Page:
Dubai: The much-hyped cycle of bank mergers across the GCC region during the last two years is coming to a close, thanks to resilient financial performance by the region’s banks despite the slowdown in economic growth.
“Some market observers attribute this trend to the less supportive economic conditions since second-half 2014, when oil prices started to drop. However, the financial performance of the region’s banks has deteriorated only slightly in the past few years, benefiting from structural supports such as large non-interest bearing deposits and good efficiency,” said Mohamad Damak, credit analyst and global head of Islamic Finance at S&P Global.
S&P believes the reason for the current wave of bank mergers and acquisitions (M&A) in the region is the desire among banks with the same majority shareholders to further enhance efficiency, strengthen franchises, and boost pricing power.
Given the over-banked nature of some GCC banking systems, we think that further consolidation could help improve banks’ performance and financial stability. A new wave of acquisitions motivated by purely economic reasons could follow, but we think it may take longer to be realised.
Indeed, most mergers to date have involved banks with common major shareholders. As such, the pool of banks with similar ownership is smaller, which will mean fewer M&A deals from now on unless economic reasons force the issue.
Based on their analysis of finalised or ongoing mergers in the past few years, S&P analysts believe that the presence of the same shareholders at the acquiring and acquired banks were key to the deals. For example, In the case of First Abu Dhabi Bank (FAB), the talks moved forward thanks to the presence of government entities on each side, along with some royal family shareholders.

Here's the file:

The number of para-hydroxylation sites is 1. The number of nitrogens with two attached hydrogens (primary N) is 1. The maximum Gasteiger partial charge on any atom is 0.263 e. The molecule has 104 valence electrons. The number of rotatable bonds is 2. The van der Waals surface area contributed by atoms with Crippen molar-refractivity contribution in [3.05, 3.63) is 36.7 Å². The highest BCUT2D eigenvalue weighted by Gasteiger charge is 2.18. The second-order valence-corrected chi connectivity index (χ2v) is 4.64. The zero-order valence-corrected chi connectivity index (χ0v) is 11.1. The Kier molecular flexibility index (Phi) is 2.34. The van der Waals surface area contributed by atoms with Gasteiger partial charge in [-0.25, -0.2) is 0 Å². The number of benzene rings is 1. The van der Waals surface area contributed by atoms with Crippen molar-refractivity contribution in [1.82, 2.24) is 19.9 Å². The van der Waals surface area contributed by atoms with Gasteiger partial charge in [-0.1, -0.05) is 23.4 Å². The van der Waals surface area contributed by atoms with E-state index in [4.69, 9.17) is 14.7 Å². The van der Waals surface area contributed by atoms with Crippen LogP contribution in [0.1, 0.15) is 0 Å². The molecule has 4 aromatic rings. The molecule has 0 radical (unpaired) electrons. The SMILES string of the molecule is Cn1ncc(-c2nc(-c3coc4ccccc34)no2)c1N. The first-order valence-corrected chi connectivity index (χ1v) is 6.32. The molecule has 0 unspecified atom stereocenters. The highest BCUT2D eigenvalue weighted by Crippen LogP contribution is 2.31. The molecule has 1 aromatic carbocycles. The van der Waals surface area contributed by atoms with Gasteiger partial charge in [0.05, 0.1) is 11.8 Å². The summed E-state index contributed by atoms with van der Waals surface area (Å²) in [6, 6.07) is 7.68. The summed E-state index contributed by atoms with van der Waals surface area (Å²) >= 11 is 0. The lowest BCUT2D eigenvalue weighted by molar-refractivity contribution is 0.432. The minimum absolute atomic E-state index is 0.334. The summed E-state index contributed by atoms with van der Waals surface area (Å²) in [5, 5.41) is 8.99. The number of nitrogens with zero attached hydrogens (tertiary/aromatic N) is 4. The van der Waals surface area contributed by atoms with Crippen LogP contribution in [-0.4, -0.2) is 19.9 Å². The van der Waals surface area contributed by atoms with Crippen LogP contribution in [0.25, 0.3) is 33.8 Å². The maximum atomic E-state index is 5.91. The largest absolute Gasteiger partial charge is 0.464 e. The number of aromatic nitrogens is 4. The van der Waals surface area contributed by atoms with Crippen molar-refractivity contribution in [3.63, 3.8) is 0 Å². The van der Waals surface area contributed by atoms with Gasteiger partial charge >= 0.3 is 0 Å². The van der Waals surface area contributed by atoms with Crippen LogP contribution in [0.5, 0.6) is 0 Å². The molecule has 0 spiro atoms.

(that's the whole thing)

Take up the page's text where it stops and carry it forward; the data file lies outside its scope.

Similarly, the Qatari government and royal family members helped facilitate the merger between International Bank of Qatar (IBQ) and Barwa Bank.
Going by the same logic, analysts said the presence of Saudi government-related entities on both sides of the table is likely to push ahead talks between National Commercial Bank and Riyad Bank.
“Given the over-banked nature of some GCC banking systems, we think that further consolidation could help improve banks’ performance and financial stability. A new wave of acquisitions motivated by purely economic reasons could follow, but we think it may take longer to be realised,” said Damak.
S&P analysts believe Gulf banks are generating healthy earnings, underpinned by low funding costs. This performance is thanks to the significant amount of non-interest bearing deposits in the funding profile, high efficiency, and manageable cost of risk.
While S&P analysts believe consolidation can help banks to develop their franchises, diversify their risk profiles, and strengthen capital generation through earnings, they foresee the merger wave ebbing across the region. They still see a few M&A opportunities in the UAE, particularly in Sharjah, Dubai, and Abu Dhabi.
However, analysts believe the ownership structures of the remaining banks, particularly in countries that they consider over-banked, mean there are limited opportunities for similar mergers to those seen in the past 24 months.
This is because a merger involving assets held by private-sector shareholders and governments, or government-related entities, does not appear plausible for now